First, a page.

In many malls in the Philippines, you can still find rows upon rows of stalls hawking pirated games. Plenty of them are sold in generic DVD cases and sport shoddy Photoshopped covers drawn by 5-year-old children, but a few have decided that a more subtle approach is best - they'll wait for customers to inquire about their selection before taking out a folder of pirated games. The popularity of the PSP and the DS has also introduced an even more subtle method of piracy: ROMs. Side by side with these pirate stalls are cellphone repairmen with computers that hold the latest wallpapers, mobile apps, ringtones and, more often than not, entire libraries of DS and PSP games in what is probably the most cost efficient way to do business ever.
These people make no effort to hide their wares, nor do they make any bones about the fact that these games are "copies," the more politically correct term for pirated material. You might think they're criminals, or that they shouldn't be taking jobs that steal from other people, but the fact of the matter is it's business as usual to them. Like me, they grew up in an environment where piracy is the norm; telling them that what they're doing is wrong or illegal just doesn't resonate as much as you'd hope it would. And when you attack the source of their livelihood, well, let's just say you won't find many sympathetic ears.
Doing the numbers
Let's do a little math. Let's say there are 50 malls and commercial centers in Metro Manila (a very conservative estimate, as we seem to be on track for the record for the number of shopping malls built annually), and that each mall, on average, contains 20 stalls selling pirated games. Each stall employs around three people: one to man the register and two to entice and deal with customers. Let's include the owner of the stall into the equation, since he also depends on piracy for his livelihood. That means in Metro Manila alone there are at least 4000 people (50 * 20 * 4 = 4000) who rely on piracy for their livelihoods. These people also have families, and Filipino families, alongside those of other Asian nations like India, rarely have less than five children. That brings the total to roughly 20,000 people in Metro Manila alone whose lives are partially, if not totally, dependent on money earned from selling pirated materials.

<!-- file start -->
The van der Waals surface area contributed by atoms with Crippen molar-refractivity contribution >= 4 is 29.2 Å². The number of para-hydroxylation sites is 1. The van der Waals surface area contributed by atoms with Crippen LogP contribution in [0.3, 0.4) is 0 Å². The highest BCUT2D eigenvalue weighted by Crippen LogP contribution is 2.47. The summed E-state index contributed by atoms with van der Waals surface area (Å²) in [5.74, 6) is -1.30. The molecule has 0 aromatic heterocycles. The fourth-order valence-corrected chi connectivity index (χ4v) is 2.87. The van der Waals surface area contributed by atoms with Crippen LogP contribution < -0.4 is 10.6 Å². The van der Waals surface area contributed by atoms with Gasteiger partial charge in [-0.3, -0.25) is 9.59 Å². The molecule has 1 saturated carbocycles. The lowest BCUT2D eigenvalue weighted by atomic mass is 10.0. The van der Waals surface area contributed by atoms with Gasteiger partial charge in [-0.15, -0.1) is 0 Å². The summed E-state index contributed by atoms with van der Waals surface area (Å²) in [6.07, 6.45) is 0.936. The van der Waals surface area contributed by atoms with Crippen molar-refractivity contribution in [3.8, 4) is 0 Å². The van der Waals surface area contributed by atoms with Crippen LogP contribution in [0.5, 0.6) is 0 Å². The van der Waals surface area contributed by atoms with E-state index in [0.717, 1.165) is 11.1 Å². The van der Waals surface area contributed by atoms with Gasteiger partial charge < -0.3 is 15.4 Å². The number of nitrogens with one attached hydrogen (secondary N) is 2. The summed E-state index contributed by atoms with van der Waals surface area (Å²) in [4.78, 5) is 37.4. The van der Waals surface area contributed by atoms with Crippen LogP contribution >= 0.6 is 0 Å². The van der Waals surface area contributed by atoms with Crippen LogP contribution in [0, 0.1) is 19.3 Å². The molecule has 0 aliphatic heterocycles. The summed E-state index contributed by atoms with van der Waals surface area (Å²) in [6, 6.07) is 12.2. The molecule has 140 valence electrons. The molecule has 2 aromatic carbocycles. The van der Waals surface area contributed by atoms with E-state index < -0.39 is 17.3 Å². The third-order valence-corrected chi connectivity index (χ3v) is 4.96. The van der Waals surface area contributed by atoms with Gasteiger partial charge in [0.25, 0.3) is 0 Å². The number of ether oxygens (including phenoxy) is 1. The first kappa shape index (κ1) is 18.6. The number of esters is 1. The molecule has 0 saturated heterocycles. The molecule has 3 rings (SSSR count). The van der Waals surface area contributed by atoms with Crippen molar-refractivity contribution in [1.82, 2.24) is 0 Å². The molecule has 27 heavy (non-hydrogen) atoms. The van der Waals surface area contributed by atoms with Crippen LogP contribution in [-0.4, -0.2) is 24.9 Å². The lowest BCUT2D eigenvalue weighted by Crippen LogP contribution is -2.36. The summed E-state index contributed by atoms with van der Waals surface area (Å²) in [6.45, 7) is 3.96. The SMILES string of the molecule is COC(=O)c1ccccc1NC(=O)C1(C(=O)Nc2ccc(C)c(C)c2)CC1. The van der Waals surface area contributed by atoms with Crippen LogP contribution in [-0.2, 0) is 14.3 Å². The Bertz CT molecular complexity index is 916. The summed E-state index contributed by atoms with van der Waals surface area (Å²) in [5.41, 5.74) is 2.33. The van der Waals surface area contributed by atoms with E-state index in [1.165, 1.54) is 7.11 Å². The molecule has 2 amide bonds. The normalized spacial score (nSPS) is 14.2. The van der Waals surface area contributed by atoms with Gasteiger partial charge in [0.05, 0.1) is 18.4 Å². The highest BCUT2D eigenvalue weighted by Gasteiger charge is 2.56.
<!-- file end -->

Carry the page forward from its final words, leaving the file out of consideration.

Now I'm going to take a huge leap and multiply that number by 10 to account for all the urban areas around the Philippines. That makes 200,000 people who directly benefit from piracy or rely on it to make a living. It may not sound like a huge number to you, but consider that the Philippines is a country of 91 million people, roughly 30 percent (27 million) of whom are below the poverty line. Employment isn't easy to come by, either, with the latest unemployment rates at 8 percent and underemployment at 20 percent. This is also a country where the per capita income is roughly $3400. For comparison's sake, an entry level game programmer in the United States earns an average of $60,000 a year.